The two unions representing teachers and support staff in the northern Quebec region of Nunavik initiated the first of five possible strike days in Montreal on Wednesday.
The reason: they say there haven’t been any quality-of-life improvements for their members in 20 years.
“We need to send a strong message -that we won’t take ‘no’ anymore,” explained Larry Imbeault, president of the Association of Employees of Northern Quebec.
“They have to say yes to some of our demands.”
Imbeault says that four rounds of negotiations with the Kativik School Board have been fruitless so far – and that Kativik’s reluctance to budge demonstrates a “lack of consideration” for its employees.
More than 700 teachers and support staff workers have tabled a handful of demands, according to Imbeault.
Regional teachers from the northern communities want more outings, rent subsidies, and premiums to match those offered to fly-in employees.
Imbeault says Kativik’s teaching jobs generally need to be more attractive to outside applicants, as a high turnover rate is impacting quality of education offered to Inuit students.
Together, the unions posited solutions to attract and retain professionals, reimburse professional membership dues, limit “precarious status” positions and increase bereavement leave flexibility “to better adapt to northern realities.”
But so far, Imbeault says Kativik – and Quebec’s Legault government – have been inflexible and unresponsive at the bargaining table.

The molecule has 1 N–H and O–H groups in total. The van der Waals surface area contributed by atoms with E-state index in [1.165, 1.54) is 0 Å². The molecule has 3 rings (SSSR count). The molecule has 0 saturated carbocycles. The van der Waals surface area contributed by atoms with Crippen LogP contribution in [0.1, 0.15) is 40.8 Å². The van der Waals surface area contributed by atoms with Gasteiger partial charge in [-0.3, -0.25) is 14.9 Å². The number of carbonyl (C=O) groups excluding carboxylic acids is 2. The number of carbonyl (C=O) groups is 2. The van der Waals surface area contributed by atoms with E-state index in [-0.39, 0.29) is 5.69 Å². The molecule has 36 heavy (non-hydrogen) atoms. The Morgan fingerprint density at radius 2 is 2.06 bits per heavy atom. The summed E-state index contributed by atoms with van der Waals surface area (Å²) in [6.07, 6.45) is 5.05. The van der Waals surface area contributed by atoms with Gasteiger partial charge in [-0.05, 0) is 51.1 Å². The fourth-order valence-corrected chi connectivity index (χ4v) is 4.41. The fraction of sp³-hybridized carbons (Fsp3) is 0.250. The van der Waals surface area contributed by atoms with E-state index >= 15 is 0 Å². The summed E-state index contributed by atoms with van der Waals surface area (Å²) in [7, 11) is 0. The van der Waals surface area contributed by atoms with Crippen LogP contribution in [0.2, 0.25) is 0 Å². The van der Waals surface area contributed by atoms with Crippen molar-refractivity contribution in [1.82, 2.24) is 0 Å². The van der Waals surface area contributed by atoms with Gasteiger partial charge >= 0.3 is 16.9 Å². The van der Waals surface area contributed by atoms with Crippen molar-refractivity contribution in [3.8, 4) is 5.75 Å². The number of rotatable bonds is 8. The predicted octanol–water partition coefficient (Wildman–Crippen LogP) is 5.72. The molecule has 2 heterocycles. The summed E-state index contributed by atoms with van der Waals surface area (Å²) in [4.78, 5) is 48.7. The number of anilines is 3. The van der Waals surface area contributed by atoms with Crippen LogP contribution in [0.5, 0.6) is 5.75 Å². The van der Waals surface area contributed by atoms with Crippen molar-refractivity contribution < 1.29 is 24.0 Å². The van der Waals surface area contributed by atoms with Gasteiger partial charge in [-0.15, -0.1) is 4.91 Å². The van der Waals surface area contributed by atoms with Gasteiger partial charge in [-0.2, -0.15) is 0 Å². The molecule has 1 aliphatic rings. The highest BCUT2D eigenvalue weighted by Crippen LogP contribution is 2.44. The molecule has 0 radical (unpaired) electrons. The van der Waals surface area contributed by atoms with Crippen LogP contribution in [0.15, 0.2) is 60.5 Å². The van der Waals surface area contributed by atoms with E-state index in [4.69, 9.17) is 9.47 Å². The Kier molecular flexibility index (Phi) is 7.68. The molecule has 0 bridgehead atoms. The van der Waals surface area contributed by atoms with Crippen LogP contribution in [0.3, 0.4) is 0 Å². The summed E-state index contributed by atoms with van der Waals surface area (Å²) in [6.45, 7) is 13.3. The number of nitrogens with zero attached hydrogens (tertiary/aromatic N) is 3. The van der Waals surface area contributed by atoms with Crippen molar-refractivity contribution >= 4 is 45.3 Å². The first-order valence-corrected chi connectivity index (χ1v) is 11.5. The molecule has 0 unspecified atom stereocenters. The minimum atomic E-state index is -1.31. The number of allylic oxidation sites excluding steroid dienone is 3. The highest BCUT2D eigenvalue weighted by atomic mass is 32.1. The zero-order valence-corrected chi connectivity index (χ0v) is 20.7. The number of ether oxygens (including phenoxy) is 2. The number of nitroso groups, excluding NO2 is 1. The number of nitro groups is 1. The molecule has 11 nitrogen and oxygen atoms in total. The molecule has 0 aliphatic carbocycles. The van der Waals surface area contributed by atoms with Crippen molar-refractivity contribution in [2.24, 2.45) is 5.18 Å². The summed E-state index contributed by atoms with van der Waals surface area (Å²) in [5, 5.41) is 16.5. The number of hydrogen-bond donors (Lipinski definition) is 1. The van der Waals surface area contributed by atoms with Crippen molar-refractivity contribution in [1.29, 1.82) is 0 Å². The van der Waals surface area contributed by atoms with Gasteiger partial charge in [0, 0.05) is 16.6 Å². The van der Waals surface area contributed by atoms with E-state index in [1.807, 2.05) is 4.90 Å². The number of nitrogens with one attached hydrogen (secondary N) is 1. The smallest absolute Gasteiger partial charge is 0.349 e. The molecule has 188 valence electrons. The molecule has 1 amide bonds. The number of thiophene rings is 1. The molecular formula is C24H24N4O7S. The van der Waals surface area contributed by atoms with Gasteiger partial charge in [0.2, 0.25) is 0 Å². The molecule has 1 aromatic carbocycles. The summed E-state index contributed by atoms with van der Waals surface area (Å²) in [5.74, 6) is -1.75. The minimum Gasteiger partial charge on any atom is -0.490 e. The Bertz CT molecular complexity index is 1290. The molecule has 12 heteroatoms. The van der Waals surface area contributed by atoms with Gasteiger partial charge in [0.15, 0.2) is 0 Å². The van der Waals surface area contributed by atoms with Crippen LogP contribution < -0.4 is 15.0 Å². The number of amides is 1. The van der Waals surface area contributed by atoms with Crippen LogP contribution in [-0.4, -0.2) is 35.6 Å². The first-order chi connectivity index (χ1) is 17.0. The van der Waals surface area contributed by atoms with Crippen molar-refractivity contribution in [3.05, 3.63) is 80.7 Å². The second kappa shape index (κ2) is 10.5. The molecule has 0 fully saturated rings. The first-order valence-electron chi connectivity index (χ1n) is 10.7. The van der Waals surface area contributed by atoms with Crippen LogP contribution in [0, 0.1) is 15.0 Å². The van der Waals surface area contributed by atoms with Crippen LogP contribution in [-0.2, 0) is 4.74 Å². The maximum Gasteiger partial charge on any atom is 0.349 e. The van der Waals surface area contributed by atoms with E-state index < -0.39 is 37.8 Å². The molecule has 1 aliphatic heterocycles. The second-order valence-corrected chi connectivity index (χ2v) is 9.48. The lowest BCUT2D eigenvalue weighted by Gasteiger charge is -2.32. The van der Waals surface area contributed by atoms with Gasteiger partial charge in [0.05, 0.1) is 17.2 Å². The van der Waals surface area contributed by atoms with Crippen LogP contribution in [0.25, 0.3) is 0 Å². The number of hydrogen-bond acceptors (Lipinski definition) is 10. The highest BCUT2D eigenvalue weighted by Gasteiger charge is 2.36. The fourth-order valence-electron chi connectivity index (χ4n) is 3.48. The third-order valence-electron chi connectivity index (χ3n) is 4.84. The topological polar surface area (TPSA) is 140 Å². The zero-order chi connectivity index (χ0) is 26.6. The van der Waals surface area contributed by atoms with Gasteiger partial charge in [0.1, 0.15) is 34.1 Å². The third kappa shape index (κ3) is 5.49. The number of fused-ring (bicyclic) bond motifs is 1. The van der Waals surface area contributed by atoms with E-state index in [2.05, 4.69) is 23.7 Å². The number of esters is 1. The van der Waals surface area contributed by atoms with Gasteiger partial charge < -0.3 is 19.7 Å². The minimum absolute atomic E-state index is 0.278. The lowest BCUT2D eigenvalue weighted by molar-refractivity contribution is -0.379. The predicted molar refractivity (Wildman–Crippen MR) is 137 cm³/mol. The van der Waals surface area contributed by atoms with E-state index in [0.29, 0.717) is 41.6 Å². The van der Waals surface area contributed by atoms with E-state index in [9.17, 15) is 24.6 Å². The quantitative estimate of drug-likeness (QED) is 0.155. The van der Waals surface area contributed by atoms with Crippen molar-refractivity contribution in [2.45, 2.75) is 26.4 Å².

“If we compare the education system in the North with what it is in the south – you cannot compare them,” he added.
The union representing school board professionals in the west of Montreal, known by the acronym “SPPOM,” were also present at Wednesday’s gathering.
“Students in Nunavik – the Inuit – have the right to access professional, quality services like all the other students in Quebec,” stated SPPOM’s President, Carolane Desmarais.
Desmarais explained the psychosocial needs of students in the North are vastly different than the needs of students in the south.
Despite this, Desmarais says Kativik only has one psychologist on retainer – and they’re expected to address the needs of students in all of Nunavik’s 14 communities.
“Don’t ask yourselves why we can’t maintain [union] membership in Nunavik’s communities – we’re burning them out. We’re emptying them of their resources,” Desmarais added as a crowd of onlookers cheered in the background.
“It needs to change now.”
The two teachers’ unions say Wednesday’s demonstration was more than just a pressure tactic – it was a “heartfelt cry” for help.
They’re pleading with the provincial government and the Kativik School Board to be flexible with negotiations and work consciously to even out the educational playing field in Quebec.
If the demands are not met with haste, both Desmarais and Imbeault say Kativik’s teachers and support staff are prepared to continue striking for the next five days.
APTN News reached out to the Kativik School Board for their input on the strike action.
In an email, a school board spokesperson said they wouldn’t comment while union negotiations are ongoing.